For those who are interested to test various blog software, blog themes or blog plugins, you may proceed with the blog installation easily.
Acquiring Ubuntu Linux CD-ROM or ISO Image
ISO image is just raw CD-ROM data stored in a file. That means you can download a .iso image and write to CD or use it directly as a virtual CD-ROM.
VMware supports virtual device so you don’t have to write the data into a CD. As it is raw data, the size can be quite enormous. Ubuntu 8.10 Server Edition is about 600MB. After installation, if you want to install additional packages, you should be connected to the Internet to download the necessary packages.
Here is the download link for Ubuntu. Please choose a mirror near you for a better and faster download experience.
If Ubuntu 8.04 LTS, which is supported until 2013 sounds great for you, just for exercise, you may go ahead and install Ubuntu 8.04. The difference in installation — but not with the vmbuilder tool — should be minimal that you still could follow along very well.
If you have a quite decent machine, running a full Ubuntu distribution is not an entirely bad idea either. In all cases, the virtual machine will outperform a native Windows machine in performance, especially when installing a web server for experimenting with blog software.
After download, you need to change ide0:0.fileName in the configuration file (.vmx) to full path where the image file resides. This is necessary for the machine to boot the installation CD when you turn on the machine.
Installing Ubuntu Server Edition with VMware Player
Launch VMware Player either by running the program or double click on the VMware configuration file (.vmx).
The machine will start automatically. Because the virtual disk contains no operating system yet, VMware is smart enough to boot from the ISO image file during boot-up. There is no need to adjust the BIOS setting.
The first screen lists over 50 languages to choose from. I believe this has started to amaze you. Ubuntu is indeed a powerful operating system that I personally use for production environment. I’ve just read recently Wikipedia adopted Ubuntu for its server infrastructure.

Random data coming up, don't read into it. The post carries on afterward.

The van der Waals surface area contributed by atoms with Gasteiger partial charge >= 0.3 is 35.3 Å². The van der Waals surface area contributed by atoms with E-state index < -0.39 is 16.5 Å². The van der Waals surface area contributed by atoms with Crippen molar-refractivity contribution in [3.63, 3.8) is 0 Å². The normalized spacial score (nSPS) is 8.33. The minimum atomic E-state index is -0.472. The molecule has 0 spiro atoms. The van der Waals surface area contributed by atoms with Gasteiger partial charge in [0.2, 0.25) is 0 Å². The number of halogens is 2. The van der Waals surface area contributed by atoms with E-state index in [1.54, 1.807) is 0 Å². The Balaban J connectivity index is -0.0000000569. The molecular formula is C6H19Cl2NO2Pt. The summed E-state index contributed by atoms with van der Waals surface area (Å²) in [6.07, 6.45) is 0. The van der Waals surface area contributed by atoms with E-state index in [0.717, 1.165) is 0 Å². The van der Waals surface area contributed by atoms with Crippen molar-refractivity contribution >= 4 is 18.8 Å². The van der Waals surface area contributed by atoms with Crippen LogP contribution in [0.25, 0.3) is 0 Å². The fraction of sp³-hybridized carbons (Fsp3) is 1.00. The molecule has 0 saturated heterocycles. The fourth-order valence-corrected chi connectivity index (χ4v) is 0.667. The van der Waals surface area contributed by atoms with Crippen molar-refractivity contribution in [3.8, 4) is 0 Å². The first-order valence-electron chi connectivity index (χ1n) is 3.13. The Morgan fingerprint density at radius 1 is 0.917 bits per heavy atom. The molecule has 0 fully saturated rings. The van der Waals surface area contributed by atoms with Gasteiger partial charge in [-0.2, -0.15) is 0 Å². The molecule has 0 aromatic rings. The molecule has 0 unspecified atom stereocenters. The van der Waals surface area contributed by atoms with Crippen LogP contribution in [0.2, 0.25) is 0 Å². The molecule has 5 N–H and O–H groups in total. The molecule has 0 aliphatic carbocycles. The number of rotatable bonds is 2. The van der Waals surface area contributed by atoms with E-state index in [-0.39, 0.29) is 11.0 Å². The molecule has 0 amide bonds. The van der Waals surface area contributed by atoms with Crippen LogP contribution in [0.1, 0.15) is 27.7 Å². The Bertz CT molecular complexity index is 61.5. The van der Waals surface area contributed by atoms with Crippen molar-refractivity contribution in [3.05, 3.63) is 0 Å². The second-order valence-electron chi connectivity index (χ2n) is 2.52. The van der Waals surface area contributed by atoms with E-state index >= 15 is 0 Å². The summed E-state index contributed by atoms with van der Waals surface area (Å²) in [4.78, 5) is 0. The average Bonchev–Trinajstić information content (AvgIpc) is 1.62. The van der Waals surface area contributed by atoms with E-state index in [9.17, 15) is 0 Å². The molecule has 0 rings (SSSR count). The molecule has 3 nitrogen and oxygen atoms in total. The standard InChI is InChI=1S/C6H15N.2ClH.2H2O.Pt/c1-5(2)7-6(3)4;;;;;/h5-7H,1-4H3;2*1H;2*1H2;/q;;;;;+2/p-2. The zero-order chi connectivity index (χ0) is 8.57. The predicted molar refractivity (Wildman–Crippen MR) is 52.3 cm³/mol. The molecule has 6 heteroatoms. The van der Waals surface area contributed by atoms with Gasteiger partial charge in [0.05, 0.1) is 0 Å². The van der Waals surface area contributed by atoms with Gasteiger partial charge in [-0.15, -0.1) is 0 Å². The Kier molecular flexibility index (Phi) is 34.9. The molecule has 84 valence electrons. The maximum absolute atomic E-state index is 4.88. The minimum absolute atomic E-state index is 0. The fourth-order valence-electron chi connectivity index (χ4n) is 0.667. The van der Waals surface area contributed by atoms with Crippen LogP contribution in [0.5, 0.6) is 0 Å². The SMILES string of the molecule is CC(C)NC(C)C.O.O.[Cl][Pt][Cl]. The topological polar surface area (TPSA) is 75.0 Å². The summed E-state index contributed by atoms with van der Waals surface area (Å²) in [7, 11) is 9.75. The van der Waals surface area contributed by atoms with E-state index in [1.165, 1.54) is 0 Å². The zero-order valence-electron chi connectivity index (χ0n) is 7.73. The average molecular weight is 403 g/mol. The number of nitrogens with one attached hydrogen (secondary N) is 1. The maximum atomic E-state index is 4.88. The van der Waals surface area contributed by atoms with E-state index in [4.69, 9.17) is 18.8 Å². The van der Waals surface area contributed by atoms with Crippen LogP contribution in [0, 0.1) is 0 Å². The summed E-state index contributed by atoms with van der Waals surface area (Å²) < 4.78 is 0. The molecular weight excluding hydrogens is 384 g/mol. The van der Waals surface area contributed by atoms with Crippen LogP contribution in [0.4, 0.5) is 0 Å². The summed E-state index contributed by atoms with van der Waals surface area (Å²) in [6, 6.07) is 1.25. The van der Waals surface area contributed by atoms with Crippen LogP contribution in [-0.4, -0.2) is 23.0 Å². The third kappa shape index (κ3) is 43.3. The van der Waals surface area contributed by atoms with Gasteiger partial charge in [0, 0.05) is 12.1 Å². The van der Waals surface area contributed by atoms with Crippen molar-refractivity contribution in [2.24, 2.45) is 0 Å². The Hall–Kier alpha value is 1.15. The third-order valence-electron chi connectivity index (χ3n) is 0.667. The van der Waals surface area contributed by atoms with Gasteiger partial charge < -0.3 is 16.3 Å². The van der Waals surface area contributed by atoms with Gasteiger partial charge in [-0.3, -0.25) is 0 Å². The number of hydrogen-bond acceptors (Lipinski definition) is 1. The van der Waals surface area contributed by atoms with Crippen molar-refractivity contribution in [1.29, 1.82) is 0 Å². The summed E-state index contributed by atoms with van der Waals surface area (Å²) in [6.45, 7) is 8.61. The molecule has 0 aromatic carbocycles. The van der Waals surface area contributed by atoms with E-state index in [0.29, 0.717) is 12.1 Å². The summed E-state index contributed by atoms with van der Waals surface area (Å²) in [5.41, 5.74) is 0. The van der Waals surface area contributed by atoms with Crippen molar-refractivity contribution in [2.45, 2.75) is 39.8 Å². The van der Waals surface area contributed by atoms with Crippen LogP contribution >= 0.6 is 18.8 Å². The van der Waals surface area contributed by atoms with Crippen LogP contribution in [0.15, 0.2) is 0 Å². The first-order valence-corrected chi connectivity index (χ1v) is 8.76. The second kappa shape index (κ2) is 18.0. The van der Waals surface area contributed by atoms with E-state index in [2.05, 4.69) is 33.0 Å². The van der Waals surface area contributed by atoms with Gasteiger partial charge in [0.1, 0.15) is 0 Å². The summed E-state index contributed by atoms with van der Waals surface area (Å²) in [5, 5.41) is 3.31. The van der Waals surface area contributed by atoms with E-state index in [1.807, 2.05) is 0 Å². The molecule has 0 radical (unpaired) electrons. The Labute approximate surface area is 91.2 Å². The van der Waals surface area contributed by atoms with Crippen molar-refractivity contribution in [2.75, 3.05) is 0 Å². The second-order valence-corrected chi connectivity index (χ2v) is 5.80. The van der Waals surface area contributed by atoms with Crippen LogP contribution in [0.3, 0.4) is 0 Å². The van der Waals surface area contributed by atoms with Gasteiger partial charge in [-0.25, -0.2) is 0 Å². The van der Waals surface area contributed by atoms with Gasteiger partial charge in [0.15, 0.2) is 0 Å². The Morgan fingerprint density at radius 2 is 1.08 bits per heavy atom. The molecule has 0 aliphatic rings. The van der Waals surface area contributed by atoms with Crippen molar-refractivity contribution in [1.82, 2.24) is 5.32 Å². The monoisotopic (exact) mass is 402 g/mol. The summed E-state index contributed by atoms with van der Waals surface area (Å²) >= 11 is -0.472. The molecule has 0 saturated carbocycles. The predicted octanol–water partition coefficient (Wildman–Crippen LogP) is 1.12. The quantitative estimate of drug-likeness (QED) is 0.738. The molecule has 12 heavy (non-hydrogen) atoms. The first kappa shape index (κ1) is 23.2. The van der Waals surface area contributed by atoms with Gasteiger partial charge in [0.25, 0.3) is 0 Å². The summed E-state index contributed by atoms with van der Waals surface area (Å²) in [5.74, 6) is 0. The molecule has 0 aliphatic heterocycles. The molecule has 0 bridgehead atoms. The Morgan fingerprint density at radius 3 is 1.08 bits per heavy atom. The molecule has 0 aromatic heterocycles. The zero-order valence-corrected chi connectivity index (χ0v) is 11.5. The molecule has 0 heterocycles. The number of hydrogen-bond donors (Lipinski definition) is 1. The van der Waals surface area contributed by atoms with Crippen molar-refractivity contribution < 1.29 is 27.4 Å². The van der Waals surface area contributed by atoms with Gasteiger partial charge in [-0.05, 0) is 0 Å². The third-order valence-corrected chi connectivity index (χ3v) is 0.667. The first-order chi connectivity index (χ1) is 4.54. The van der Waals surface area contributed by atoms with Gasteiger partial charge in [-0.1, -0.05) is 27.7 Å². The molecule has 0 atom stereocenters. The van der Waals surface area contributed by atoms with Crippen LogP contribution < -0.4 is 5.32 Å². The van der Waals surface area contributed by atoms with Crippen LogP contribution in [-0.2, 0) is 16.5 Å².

Well, I digress but that’s how your customer will react if they love your product, I suppose…
After you choose the language, you will be able to see a menu like the following. You may check CD for defects, test memory, boot from first hard disk or even use this CD to rescue a broken system.
On this screen, it is important that you press F4 – Modes to only install a minimal system — which is the package selection equivalent to JeOS. In Ubuntu 8.10 release, you will be able to install minimal for virtual machine. Pick that if you install it in VMware Player.
Pick Install Ubuntu Server to start the installation process.
In the next screen, you will be asked again for a language. This one will be used for the installation process and as the default language for the final system.
If you choose English, which is what I do, you should be prompted to choose a country, territory or area. As always hit Enter to proceed with your selection.
Ubuntu installation process will then detect your keyboard layout through a series of questions. In this case, it successfully detects my keyword layout as “us,” so let’s Continue to the next step.
Type in the hostname for the system. A hostname is a single word that identifies your system to the network. ubuntu is not a bad name for identity, unless of course, you have multiple Ubuntu servers installed or running at a time. For server, you may use your domain name.